Luke indicated that Jesus said that those in Judea (τότε οἱ ἐν τῇ Ἰουδαίᾳ) should flee to the mountains (φευγέτωσαν εἰς τὰ ὄρη). Those people inside the city (καὶ οἱ ἐν μέσῳ αὐτῆς) ought to leave it (ἐκχωρείτωσαν). Once again, this a unique term of Luke, ἐκχωρείτωσαν that means to depart, withdraw, go out, or flee. Also, those out in the country (καὶ οἱ ἐν ταῖς χώραις), should not enter the city (μὴ εἰσερχέσθωσαν εἰς αὐτήν). This is exactly the same, word for word in Mark, chapter 13:14, and in Matthew, chapter 24:16, except that Luke added this idea about not coming into the city. Mark indicated that Jesus said that those people in Judea (τότε οἱ ἐν τῇ Ἰουδαίᾳ) should flee or escape to the mountains or the hills (φευγέτωσαν εἰς τὰ ὄρη). Matthew was exactly the same. Jesus said that those people in Judea (τότε οἱ ἐν τῇ Ἰουδαίᾳ) should flee or escape to the mountains or the hills (φευγέτωσαν εἰς τὰ ὄρη). Head to the hills! Maybe this is a reference to the Jewish revolt in 66-70 CE, when many Jews fled Judea as the Jerusalem Temple was destroyed. They were to get out of Dodge, leave the city of Jerusalem. Have you ever had to flee from some place?
This is similar to Matthew, chapter 26:73, Luke, chapter 22:59, and John, chapter 18:26, with some changes. Peter was confronted a 3rd time. John said that a man recognized, Peter, because he was a relative of the one whose ear Peter had cut off. Matthew said that after a little while some of the bystanders approached Peter. Luke said that it was about an hour later when another person came up to Peter. Mark, like Matthew, said that that after a little while (καὶ μετὰ μικρὸν), some bystanders again said to Peter (ἔλεγον τῷ Πέτρῳ) that he certainly was one of those followers of Jesus (Ἀληθῶς ἐξ αὐτῶν εἶ), because he was from Galilee (καὶ γὰρ Γαλιλαῖος εἶ), a Galilean. Matthew added that Peter’s accent in his speech betrayed him as a man from Galilee. For a 3td time, Peter was accused of being a man from Galilee, a follower of Jesus of Nazareth. You can never escape your accent.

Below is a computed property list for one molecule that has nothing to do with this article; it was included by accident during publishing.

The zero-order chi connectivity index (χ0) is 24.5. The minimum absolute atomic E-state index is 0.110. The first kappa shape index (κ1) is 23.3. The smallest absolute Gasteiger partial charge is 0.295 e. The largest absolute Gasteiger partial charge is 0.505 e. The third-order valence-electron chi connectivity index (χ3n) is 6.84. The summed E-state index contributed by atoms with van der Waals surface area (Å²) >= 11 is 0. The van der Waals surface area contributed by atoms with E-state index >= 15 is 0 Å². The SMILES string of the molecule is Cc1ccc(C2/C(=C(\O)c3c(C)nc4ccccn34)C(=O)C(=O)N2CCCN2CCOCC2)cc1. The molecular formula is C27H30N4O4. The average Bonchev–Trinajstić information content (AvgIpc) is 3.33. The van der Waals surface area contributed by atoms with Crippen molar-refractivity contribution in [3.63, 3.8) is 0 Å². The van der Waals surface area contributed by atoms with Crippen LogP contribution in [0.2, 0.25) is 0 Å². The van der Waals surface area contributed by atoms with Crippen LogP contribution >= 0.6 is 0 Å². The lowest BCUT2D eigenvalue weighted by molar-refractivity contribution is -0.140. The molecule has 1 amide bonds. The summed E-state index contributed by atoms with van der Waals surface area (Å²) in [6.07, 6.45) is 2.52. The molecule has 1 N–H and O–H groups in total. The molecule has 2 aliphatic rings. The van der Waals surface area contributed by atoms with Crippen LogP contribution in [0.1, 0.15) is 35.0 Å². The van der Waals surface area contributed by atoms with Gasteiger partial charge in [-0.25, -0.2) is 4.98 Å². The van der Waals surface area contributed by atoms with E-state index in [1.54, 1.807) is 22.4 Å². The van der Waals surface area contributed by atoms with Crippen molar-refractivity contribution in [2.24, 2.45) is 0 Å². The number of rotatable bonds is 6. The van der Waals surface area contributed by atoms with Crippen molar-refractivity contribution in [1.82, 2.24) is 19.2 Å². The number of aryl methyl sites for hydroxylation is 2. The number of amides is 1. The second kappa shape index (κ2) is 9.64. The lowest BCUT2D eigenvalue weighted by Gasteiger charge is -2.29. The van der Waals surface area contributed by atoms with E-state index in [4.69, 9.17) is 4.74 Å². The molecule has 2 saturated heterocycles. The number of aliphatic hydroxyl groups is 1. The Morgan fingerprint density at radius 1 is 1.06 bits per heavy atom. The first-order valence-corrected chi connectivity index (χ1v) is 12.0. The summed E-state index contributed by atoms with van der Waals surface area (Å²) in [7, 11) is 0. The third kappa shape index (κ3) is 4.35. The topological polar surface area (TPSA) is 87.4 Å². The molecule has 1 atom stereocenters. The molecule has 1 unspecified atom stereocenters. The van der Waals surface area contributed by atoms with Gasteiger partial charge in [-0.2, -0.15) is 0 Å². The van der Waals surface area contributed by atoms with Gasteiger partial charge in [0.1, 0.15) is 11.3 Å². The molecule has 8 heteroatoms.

There is something similar to this in Matthew, chapter 26:2, and in Luke, chapter 22:1, where there was talk of the Passover in 2 days. There were 3 major annual pilgrimage festivals in Jerusalem, Pentecost, Booths, and Passover, with Passover the most popular. This Passover feast celebrated the Israelite Exodus from Egypt. Therefore, this festival reminded the Jewish people of their escape from a foreign country. Thus, the Roman leaders had a heightened alert with more troops in Jerusalem. Mark indicated that Jesus said to his disciples that it was 2 days (μετὰ δύο ἡμέρας), before the Passover (Ἦν δὲ τὸ πάσχα), the festival of Unleavened Bread (καὶ τὰ ἄζυμα) that lasted a whole week. Passover and Unleavened bread were one festival, not 2 separate ones.